Founded in 1538 AD Sucre is older than any city in the United States, and the city is home to numerous churches, many of which even pre-date the arrival of colonists to Jamestown, along with other early colonial buildings. While Bolivia’s twin capital of La Paz was laid siege to on more than one occasion, Sucre has an equally long but more peaceful history. Thus much more of this older architecture survives to be seen today.

This includes the Universidad Mayor de San Francisco Xavier, or as it is also known the University of San Xavier, which features many of the original buildings dating from the founding in 1624. The classic late Renaissance architecture features its Spanish influence, and is reminiscent of the style that was seen in many of the colonial buildings of the era.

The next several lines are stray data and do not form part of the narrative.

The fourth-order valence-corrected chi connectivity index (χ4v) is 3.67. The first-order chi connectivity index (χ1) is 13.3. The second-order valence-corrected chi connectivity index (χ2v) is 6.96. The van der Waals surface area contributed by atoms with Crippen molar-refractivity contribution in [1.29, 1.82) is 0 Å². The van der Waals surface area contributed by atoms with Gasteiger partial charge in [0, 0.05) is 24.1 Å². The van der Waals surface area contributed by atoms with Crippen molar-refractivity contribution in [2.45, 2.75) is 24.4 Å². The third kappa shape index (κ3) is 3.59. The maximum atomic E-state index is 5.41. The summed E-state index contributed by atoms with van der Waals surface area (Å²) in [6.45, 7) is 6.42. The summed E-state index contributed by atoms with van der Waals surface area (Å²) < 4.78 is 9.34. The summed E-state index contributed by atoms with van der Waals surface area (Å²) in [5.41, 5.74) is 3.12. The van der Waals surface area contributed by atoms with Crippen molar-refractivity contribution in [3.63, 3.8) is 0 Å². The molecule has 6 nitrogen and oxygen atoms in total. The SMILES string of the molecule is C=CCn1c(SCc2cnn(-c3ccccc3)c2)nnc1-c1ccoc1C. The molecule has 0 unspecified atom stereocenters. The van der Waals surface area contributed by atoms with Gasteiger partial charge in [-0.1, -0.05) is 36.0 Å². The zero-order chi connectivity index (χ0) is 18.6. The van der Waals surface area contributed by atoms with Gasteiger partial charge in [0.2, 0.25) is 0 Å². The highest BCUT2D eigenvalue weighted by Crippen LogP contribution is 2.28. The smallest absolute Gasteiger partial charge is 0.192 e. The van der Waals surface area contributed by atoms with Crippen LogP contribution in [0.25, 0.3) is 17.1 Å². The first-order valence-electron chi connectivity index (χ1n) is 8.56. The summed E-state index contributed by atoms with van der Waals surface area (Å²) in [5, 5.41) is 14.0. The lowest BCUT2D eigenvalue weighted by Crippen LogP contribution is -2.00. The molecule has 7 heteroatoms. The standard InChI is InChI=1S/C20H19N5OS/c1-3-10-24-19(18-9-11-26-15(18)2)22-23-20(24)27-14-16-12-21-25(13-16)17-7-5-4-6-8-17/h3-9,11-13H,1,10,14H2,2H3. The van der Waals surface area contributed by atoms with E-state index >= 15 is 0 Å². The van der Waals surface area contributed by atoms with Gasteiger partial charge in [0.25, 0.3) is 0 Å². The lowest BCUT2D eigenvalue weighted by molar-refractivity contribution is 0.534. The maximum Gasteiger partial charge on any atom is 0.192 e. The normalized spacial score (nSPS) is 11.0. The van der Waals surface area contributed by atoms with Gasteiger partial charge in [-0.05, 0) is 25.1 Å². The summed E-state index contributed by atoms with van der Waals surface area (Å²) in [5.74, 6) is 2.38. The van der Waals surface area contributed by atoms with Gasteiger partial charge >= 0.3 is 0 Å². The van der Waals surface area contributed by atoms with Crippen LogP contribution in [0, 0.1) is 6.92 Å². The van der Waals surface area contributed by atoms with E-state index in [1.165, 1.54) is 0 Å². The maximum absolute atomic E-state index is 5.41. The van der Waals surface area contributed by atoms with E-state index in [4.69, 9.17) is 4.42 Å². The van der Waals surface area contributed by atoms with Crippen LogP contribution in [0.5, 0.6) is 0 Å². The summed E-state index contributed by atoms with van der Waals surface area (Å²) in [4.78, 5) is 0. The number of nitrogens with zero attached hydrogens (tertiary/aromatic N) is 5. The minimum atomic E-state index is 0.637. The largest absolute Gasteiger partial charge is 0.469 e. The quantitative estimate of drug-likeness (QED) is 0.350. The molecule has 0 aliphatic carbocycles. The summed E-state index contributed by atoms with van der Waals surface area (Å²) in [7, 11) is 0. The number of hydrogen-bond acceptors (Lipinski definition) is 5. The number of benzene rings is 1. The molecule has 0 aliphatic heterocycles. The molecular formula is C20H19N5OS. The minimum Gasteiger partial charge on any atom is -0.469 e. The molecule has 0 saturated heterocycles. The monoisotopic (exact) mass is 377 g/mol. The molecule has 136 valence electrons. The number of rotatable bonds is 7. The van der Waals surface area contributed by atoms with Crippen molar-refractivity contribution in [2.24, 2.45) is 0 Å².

The city is also filled with numerous scared buildings that have survived to this day, and offer a look back to the importance that the Catholic Church played in the early founding of Sucre. This includes the city’s Cathedral, which began construction in 1551, combines various styles of the day including the late Renaissance and early Baroque features, with a bit of influence of the “Mestizo Baroque,” which is employed in numerous Spanish colonial churches. The nearby Chapel of the Virgen de Guadalupe, which was built in 1617, is another example of the traditional Spanish colonial church.

And of course the Church of San Francisco is yet another must-see church, and it was here that the bells were rung in the tall church tower, calling up citizens of Sucre to rise up against he Spanish.